Sunday, August 23, 2009

Fats from Fungi: GLA and DHA

Fungi fascinate me as a food. To be honest I don't really like the taste. So when I cook then I try to hide the taste by cooking them in wine, or with bacon. However they interest me because they don't use the sunlight for energy, like other plants. They break down the wood/soil material and use this for energy, and the bits that are above the ground are these plants "fruits". I only figured this out this year, that the fungi that we see are not there to make nutrients but to sow seeds.

With this unusual metabolic method, one would expect some very unusual compounds in fungi. This is why so many of them are poisons and can kills with such a small amount. This is why I don't eat any of the multitude of fungi that appear at our place (except for Taranaki Gold which is very distinctive). But I would love it if different types of fungi were cultivated and sold locally (I often contemplate setting up a shed out the back to do this, but I will be pleasantly surprised if I do this in the next 10 years).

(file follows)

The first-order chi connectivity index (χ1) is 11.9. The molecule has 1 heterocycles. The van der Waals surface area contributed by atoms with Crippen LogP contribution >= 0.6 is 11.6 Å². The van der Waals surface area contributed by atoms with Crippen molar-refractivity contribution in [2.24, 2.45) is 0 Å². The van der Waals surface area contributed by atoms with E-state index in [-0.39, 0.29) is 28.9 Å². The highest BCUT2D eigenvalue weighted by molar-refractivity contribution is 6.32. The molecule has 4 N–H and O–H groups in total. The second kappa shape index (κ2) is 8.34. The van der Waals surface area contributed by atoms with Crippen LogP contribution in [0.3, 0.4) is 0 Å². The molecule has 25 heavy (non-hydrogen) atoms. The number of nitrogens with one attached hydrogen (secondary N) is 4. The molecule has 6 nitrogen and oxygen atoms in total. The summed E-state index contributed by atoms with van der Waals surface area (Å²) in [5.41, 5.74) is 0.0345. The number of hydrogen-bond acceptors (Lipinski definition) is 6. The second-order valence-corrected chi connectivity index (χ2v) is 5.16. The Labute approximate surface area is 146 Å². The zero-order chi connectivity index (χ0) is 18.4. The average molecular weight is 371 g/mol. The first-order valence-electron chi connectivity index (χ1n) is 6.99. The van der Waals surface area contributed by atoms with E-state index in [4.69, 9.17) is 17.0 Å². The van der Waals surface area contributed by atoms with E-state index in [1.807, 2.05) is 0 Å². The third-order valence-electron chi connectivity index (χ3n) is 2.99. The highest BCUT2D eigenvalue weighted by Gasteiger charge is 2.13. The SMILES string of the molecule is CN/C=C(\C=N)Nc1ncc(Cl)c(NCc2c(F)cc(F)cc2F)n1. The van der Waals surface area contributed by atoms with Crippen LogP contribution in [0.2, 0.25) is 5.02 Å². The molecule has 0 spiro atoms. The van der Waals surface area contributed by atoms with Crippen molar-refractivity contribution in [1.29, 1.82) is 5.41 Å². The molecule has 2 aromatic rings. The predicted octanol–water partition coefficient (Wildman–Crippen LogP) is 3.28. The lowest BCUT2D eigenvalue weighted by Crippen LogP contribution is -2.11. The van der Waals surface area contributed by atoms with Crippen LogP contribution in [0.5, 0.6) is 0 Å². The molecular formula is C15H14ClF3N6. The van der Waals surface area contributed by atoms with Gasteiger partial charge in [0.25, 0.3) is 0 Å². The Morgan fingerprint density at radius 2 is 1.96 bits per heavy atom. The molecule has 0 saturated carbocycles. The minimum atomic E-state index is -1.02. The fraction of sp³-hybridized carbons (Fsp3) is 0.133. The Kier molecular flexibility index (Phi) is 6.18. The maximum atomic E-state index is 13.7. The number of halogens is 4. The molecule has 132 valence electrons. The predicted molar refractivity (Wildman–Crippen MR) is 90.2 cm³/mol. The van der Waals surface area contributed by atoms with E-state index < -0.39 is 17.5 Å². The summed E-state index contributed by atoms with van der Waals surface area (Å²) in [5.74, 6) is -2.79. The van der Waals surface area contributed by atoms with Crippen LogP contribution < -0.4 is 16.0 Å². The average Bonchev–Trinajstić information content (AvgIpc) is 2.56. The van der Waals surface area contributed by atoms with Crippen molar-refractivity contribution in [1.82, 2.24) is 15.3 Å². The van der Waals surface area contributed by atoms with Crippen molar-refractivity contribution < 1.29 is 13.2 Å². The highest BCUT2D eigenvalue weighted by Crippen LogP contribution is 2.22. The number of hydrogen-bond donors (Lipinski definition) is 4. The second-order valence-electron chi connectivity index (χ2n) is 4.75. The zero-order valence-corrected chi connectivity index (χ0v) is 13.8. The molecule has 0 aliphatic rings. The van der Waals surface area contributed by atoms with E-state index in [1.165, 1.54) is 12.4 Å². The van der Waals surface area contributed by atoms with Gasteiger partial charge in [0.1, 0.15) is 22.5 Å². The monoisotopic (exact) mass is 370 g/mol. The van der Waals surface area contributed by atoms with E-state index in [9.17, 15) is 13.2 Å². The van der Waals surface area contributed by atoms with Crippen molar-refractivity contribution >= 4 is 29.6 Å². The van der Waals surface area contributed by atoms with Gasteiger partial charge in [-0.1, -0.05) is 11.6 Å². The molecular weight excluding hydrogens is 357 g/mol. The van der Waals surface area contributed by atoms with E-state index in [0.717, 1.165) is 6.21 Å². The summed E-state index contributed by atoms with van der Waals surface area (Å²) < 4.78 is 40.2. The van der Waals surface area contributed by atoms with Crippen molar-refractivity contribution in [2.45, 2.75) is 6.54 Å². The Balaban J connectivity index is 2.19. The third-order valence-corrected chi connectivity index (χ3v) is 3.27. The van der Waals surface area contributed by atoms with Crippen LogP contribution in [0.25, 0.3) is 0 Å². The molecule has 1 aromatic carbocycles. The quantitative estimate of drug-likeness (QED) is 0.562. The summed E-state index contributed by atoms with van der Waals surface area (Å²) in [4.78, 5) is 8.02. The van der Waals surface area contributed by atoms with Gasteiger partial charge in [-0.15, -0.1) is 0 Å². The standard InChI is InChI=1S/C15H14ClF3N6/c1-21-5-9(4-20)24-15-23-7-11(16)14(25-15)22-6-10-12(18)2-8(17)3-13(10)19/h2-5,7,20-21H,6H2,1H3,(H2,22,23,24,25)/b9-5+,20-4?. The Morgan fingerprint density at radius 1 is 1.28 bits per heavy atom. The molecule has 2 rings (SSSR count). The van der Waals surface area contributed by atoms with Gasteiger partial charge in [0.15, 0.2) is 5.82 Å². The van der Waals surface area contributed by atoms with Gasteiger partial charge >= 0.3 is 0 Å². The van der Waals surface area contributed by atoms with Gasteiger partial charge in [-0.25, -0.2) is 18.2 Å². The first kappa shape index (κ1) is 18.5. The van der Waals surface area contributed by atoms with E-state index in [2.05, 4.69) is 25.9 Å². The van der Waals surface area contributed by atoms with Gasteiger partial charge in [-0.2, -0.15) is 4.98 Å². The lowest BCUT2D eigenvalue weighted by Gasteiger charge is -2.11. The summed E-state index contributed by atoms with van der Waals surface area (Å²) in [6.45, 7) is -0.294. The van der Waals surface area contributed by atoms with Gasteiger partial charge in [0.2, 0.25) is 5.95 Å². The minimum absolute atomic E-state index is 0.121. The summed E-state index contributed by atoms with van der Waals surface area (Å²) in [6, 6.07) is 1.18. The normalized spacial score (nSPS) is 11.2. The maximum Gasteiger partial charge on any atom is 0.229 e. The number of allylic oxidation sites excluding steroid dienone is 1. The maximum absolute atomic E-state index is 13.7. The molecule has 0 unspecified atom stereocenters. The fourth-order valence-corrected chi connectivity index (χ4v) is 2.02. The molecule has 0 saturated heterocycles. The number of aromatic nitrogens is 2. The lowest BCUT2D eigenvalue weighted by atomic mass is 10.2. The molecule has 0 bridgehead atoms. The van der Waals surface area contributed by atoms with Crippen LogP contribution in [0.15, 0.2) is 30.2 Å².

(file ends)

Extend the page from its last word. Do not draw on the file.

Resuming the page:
Came across an article that was looking at fats in fungi. I would mentally not connect fungi with fats. However there seems to be a wide variety of fats produced by fungi.

One type of fungi Mucor javanicus produces a high level of GLA (a good omega 6 fatty acid). This can produce up to 18% of total fats produced. Intriguingly enough and enzyme from Mucor javanicus is proposed to be used in NZ cheese production. I am unsure if the application was approved, and if it is used commercially.

Fish get their DHA /EPA from the organisms that they eat. Therefore it is no surprise that the Marine fungi Thraustochytrium aureum which was discovered in 1963, turns out that in optimal conditions it can produce 50% of its fats as DHA. There is considerable interest in this because, one assumes, that it would be easier to produce in tanks than fish. And that is would be easier to process to extract the oil. Will be interesting to see over the next few years if supplements from this source appear on the market.

Reference: Kendrick and Ratledge Microbial lipid technology: microbial formation of polyunsaturated fatty acids. Lipid Technology Vol 2 no 3 pg 62 1990.

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